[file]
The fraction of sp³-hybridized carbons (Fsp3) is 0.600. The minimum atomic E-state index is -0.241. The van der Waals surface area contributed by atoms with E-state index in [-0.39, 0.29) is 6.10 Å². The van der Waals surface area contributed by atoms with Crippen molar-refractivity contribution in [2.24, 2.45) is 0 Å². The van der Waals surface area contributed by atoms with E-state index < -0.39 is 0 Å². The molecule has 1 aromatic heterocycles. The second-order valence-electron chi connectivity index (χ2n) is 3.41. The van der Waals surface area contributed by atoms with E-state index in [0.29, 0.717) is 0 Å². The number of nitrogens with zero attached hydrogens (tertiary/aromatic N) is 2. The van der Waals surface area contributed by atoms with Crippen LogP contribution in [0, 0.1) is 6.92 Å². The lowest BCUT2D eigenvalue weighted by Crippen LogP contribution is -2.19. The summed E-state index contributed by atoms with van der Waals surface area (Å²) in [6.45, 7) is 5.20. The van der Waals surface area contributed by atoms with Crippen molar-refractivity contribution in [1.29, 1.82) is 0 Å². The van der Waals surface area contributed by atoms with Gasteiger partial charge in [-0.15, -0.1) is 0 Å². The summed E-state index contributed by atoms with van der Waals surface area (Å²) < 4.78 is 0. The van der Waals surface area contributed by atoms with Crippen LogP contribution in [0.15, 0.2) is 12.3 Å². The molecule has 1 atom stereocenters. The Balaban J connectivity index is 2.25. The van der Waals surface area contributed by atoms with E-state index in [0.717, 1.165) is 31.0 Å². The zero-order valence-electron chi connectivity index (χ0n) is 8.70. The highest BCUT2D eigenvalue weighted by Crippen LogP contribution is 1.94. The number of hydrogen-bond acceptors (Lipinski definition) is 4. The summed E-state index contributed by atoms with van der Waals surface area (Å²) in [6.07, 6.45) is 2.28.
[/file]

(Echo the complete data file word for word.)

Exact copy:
The fraction of sp³-hybridized carbons (Fsp3) is 0.600. The minimum atomic E-state index is -0.241. The van der Waals surface area contributed by atoms with E-state index in [-0.39, 0.29) is 6.10 Å². The van der Waals surface area contributed by atoms with Crippen molar-refractivity contribution in [2.24, 2.45) is 0 Å². The van der Waals surface area contributed by atoms with E-state index < -0.39 is 0 Å². The molecule has 1 aromatic heterocycles. The second-order valence-electron chi connectivity index (χ2n) is 3.41. The van der Waals surface area contributed by atoms with E-state index in [0.29, 0.717) is 0 Å². The number of nitrogens with zero attached hydrogens (tertiary/aromatic N) is 2. The van der Waals surface area contributed by atoms with Crippen LogP contribution in [0, 0.1) is 6.92 Å². The lowest BCUT2D eigenvalue weighted by Crippen LogP contribution is -2.19. The summed E-state index contributed by atoms with van der Waals surface area (Å²) in [6.45, 7) is 5.20. The van der Waals surface area contributed by atoms with Crippen molar-refractivity contribution in [1.29, 1.82) is 0 Å². The van der Waals surface area contributed by atoms with Gasteiger partial charge in [-0.15, -0.1) is 0 Å². The summed E-state index contributed by atoms with van der Waals surface area (Å²) < 4.78 is 0. The van der Waals surface area contributed by atoms with Crippen LogP contribution in [0.15, 0.2) is 12.3 Å². The molecule has 1 atom stereocenters. The Balaban J connectivity index is 2.25. The van der Waals surface area contributed by atoms with E-state index in [0.717, 1.165) is 31.0 Å². The zero-order valence-electron chi connectivity index (χ0n) is 8.70. The highest BCUT2D eigenvalue weighted by Crippen LogP contribution is 1.94. The number of hydrogen-bond acceptors (Lipinski definition) is 4. The summed E-state index contributed by atoms with van der Waals surface area (Å²) in [6.07, 6.45) is 2.28.